WATCH: Reporter trolls U.S. State Dept. after Israeli forces steal Palestinian child's bike

Journo asks if U.S. can deduct $100 of its $40B aid to Israel for the girl's bike, gets replies about "security"

By Ben Norton
August 6, 2016 12:30AM (UTC)
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An Israeli occupation police officer stealing the bike of an 8-year-old Palestinian girl in the occupied West Bank (YouTube/BTselem)

In a surreal moment in the daily press briefing on Thursday, a reporter asked the U.S. State Department spokesperson about the theft of the bicycle of a crying 8-year-old Palestinian girl by Israeli occupation forces.

The State Department spokesperson responded robotically with a detailed description of Israel's "security concerns," its "strong democracy" and its "ironclad" alliance with the U.S.


A widely circulated video published by an Israeli human rights organization this week shows Israeli police officers taking the young girl's bike and throwing it in nearby bushes.

The video was taken in late July in the Palestinian city Hebron, in the occupied West Bank. It was published by B'Tselem, The Israeli Information Center for Human Rights in the Occupied Territories.

The Israeli officers later told investigators they took the child's bike in order to protect her.


The incident highlights the daily oppression endured even by young Palestinian children living under Israel's illegal 49-year military occupation.

Another report released this week by B'Tselem details how, on July 19, Israeli forces shot a black sponge round at the chest of a 10-year-old Palestinian boy, killing him.

In the U.S. State Department daily press briefing on Thursday, Aug. 4 (video below), journalist Said Arikat, the Washington bureau chief at Palestinian newspaper Al-Quds, asked spokesperson Mark Toner about the incident.


"Should Israel compensate this little girl for the bicycle?" the reporter asked, 35 minutes into the briefing.

The State Department spokesperson said he could not answer the question. He instead talked about "the tensions that exist in Israel regarding security and security concerns."


"But you subsidize Israel to the tune of billions of dollars," Arikat replied, alluding to the $3.1 billion in unconditional military aid the U.S. gives to Israel every year.

"Should you deduct $100 from the $40 billion or so that you’re about to give Israel for the next 10 years, and say this is to replace the bicycle?" he asked.

Toner responded with a long discussion of "Israel’s national security interests" and the U.S.'s "ironclad" alliance with Israel, calling it "a strong proponent of democratic values in the region."


He then briefly added that he is "not aware of any efforts" to compensate the Palestinian girl.

Watch the bizarre interaction below. A transcript of the discussion follows the video.

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SAID ARIKAT: Last week, an Israeli soldier in the occupied city of Hebron roughed up a little Palestinian girl on a bicycle, and then he took her bike and destroyed it. My question to you is very simple: Should Israel compensate this little girl for the bicycle? Very simple.

MARK TONER: So I don’t know that that’s a question we necessarily should answer from the podium of the State Department, but what I’ll say is we understand the tensions that exist in Israel regarding security and security concerns, but – and I’ve seen the video; I know what you’re talking about – it’s also legitimate to say that what’s portrayed in that video is concerning and raises emotions on the part of many people who see it, and that any security forces – and I’m talking about not just Israel’s, but any security forces around the world – have a difficult job. We understand that they have to balance a lot of factors in carrying out their duties, but they also need to be aware of how their actions portray what they’re doing and the reasons behind what they’re doing to the rest of the world. So that’s a question for the Israeli authorities to speak to. I’m just offering my opinion.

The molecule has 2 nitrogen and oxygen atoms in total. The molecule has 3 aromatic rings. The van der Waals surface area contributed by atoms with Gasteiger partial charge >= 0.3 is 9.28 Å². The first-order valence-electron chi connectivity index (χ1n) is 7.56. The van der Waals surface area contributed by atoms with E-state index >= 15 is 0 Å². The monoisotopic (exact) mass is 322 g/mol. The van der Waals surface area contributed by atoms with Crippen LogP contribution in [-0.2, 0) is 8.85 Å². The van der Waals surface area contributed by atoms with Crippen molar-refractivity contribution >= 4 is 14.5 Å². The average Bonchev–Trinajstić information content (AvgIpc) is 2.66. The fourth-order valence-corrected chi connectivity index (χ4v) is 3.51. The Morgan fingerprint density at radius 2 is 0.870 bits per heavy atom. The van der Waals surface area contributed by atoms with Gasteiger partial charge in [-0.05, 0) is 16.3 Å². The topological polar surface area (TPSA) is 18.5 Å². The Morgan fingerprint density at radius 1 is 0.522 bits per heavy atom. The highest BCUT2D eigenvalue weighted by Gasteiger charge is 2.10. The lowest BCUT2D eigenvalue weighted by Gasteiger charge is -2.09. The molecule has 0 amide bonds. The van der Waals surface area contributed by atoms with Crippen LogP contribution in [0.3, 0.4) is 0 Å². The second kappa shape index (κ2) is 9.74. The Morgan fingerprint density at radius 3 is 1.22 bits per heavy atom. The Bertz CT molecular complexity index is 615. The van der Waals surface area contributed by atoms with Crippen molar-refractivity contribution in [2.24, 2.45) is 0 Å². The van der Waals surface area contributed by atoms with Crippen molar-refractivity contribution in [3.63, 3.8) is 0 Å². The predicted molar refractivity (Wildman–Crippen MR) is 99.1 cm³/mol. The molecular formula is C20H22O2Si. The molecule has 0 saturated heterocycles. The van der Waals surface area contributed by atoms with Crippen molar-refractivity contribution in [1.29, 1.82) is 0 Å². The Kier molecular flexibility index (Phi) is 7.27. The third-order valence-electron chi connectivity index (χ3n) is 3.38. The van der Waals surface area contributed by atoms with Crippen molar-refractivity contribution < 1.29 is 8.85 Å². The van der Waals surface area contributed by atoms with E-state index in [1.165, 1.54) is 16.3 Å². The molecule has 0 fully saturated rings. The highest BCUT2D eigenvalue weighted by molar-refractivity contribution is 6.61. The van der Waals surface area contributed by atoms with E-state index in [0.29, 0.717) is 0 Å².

SAID ARIKAT: But you subsidize Israel to the tune of billions of dollars.


SAID ARIKAT: Should you deduct like $100 to pay for that bicycle? It’s a serious question.


SAID ARIKAT: Should you deduct $100 from the $40 billion or so that you’re about to give Israel for the next 10 years, and say this is to replace the bicycle?

MARK TONER: Said – so I spoke about this a little bit yesterday. Our security relationship with Israel is important both to Israel’s national security interests as well as our own, as well as the region’s, and it’s vital that we maintain that close cooperation. And, frankly, that relationship, as I said yesterday, is ironclad. Israel is a strong democracy in the region and a strong proponent of democratic values in the region. We’re looking at this incident. I agree that, again, for those who watched the video, I can see where it raises emotions and raises concerns. And what we’ve always said – and that bears – that is true for Israel’s security forces or Israelis, as well as for Palestinians – is that all sides need to bear in mind and take – or make efforts not to escalate tensions and be aware that their actions could escalate tensions in what is already an overly tense situation. And I think that’s our message.

SAID ARIKAT: So you don’t – you will not urge Israel to compensate this little girl --

MARK TONER: I’m not aware of any efforts on that part.

SAID ARIKAT: -- to the tune of $100 for – to pay for the bicycle?

MARK TONER: I’m not aware that we – and I’m not even sure we could do that.

Ben Norton

Ben Norton is a politics reporter and staff writer at AlterNet. You can find him on Twitter at @BenjaminNorton.

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